Timberlake's other hope is in the courts. One federal suit argues Timberlake is too mentally ill to be executed, and the other says Indiana's lethal injection procedures don't prevent unnecessary pain during an execution.
Judge Richard L. Young hasn't ruled in either case.
Last month, the Indiana Supreme Court denied Timberlake another appeal on the mental illness claim. A court-appointed psychiatrist found Timberlake understood the reason for his execution, despite Timberlake's saying that prison officials were using a computer-operated machine to make him hear voices and feel pain.
Prosecutors said Timberlake shot Greene, 43, when the trooper tried to handcuff Tom McElroy, who was traveling with Timberlake and had an open arrest warrant.
But on Monday, Timberlake said he sat on the hood of a car while McElroy spoke to Greene. "Then I heard a scuffle and a pop," he said.
Board members asked why he later grabbed the gun and why he went to a bar instead of calling police. He said he was scared.
McElroy, who received a time-served sentence for his involvement, has since died.
If the execution goes forward, a new state law will let the victim's family members witness it.
Greene's daughter, Shannon Davis, 35, watched Timberlake on the TV screen Monday, the 1st time she had seen him since the trial.
"He just makes me angry," said Davis, who lives in Rensselaer. "I don't want to see his face. He's still living and breathing."
(source: Indianapolis Star)
Practice safe sex.....Marry a death inmate...You'll never get none
Norman Timberlake execution stayed-- January 17, 2007
The Indiana Supreme Court today stayed the Norman Timberlake execution that had been scheduled for Friday. The court acknowledged similarities in issues raised by the Timberlake case and those in the Panetti v. Quarterman case currently before the US Supreme Court.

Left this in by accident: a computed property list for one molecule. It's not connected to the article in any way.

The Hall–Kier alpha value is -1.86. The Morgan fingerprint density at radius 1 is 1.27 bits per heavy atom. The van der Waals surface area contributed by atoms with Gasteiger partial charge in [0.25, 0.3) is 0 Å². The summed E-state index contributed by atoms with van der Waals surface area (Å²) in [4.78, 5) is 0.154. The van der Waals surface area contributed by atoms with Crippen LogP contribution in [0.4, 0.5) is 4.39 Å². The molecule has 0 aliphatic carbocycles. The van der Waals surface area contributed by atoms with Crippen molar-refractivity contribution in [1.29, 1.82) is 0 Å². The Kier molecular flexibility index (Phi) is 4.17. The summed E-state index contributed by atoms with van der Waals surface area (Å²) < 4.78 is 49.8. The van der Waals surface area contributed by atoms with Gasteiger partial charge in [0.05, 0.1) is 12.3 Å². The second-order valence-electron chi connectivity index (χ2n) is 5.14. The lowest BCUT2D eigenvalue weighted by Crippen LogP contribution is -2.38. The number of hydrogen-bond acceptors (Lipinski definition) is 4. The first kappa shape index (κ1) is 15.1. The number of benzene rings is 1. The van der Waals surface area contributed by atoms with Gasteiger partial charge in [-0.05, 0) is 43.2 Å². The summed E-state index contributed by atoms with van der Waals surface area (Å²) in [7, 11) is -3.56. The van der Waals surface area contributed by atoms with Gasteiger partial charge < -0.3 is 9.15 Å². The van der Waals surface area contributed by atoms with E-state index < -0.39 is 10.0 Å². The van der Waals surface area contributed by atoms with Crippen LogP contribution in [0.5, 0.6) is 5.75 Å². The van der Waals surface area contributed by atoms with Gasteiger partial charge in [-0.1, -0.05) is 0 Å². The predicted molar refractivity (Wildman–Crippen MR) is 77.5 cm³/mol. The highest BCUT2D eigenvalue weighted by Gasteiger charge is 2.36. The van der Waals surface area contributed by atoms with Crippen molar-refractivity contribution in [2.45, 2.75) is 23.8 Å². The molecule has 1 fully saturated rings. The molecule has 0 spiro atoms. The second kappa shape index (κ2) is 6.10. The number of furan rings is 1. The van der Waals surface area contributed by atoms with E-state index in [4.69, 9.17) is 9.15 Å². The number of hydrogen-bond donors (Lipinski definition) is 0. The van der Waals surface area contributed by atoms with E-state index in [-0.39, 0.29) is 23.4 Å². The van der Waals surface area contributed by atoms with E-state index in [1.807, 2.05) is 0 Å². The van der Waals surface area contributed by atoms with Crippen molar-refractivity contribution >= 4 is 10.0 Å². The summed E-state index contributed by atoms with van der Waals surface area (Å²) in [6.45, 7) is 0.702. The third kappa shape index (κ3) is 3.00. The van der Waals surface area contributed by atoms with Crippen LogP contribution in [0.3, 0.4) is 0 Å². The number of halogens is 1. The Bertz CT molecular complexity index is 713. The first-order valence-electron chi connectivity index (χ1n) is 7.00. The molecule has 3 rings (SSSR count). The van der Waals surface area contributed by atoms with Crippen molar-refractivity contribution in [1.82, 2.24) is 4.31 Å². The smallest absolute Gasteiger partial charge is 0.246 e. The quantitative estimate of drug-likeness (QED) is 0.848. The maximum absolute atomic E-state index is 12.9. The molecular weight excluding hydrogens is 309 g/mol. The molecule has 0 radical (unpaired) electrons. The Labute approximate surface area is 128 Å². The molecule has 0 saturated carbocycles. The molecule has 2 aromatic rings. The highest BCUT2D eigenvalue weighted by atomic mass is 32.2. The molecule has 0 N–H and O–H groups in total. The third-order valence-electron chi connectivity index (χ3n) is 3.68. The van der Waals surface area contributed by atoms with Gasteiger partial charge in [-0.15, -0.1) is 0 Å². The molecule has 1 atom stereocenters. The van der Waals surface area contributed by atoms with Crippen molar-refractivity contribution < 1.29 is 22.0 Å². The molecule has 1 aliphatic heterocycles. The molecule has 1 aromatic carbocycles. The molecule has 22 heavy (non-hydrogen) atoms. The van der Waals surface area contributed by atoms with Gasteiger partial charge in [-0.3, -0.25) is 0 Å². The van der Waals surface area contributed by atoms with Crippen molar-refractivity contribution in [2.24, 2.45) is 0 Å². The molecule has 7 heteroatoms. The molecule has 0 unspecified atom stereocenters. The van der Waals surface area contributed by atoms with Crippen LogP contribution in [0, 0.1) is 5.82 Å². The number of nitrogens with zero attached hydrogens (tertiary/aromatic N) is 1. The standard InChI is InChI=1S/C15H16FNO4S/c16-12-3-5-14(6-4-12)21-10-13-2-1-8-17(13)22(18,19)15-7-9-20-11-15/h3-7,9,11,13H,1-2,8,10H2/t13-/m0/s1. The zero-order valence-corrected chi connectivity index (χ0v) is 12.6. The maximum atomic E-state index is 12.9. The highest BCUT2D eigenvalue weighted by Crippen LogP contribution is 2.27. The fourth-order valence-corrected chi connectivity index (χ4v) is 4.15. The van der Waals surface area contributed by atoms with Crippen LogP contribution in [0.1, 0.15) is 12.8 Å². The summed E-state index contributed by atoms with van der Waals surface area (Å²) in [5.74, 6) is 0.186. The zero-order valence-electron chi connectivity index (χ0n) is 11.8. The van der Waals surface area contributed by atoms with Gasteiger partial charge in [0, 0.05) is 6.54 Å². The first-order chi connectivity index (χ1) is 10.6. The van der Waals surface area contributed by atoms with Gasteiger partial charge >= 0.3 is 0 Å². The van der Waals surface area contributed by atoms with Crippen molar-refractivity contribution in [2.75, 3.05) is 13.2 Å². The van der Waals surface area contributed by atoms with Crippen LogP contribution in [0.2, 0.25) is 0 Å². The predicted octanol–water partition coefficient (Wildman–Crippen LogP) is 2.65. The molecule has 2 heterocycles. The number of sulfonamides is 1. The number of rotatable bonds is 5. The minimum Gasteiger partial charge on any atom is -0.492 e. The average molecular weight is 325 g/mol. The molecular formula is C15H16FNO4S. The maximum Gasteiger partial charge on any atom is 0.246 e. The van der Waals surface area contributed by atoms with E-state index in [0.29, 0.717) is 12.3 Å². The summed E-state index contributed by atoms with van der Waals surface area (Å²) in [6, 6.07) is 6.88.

A death row inmate convicted of fatally shooting a state trooper during a traffic stop was found dead in his cell on Saturday, 10 months after being spared execution.
An Indiana State Prison guard found Norman Timberlake, 60, of New Albany, unresponsive in his cell during a head count shortly after midnight, prison spokesman Barry Nothstine said. Attempts to revive him failed.
''Timberlake was sitting upright watching television but did not respond to verbal communication from an officer,'' Nothstine said in a news release.
Timberlake appeared to have died from natural causes, and an autopsy was planned for Tuesday, Nothstine said.
The prison spokesman said he was unaware of any medical conditions that might have contributed to Timberlake's death.
A state psychiatrist who examined Timberlake last year found that he suffered from chronic paranoid schizophrenia, but it was unclear Saturday whether that played a role in his death.
Timberlake was convicted of shooting Master Trooper Michael Greene once in the chest in Indianapolis in 1993. Greene, 43, had stopped when he saw Timberlake's companion urinating along Interstate 65. A jury convicted Timberlake 2 years later.
Indiana State Police had no comment on Timberlake's death, and Greene's family expressed relief that the case had finally come to an end, said 1st Sgt. Dave Bursten.
''They're glad it's over,'' Bursten said after speaking to the slain trooper's son, Mike Greene.
Timberlake was scheduled to die by chemical injection last Jan. 19, but 2 days ahead of the execution date, the Indiana Supreme Court blocked the sentence because a similar case from Texas also involving a mentally ill prisoner had come under review by the U.S. Supreme Court. The high court ultimately blocked the Texas execution.
During an appearance before the Indiana Parole Board on his request for clemency ahead of his scheduled execution, Timberlake said he has been hearing voices since 1997 from someone who identified himself as Satan.
Dr. George F. Parker, a psychiatrist who examined Timberlake for the state last year, said he suffered from chronic paranoid schizophrenia and believed he was tortured by a computer-driven machine operated by prison officials.
(source: Associated Press)
Practice safe sex.....Marry a death inmate...You'll never get none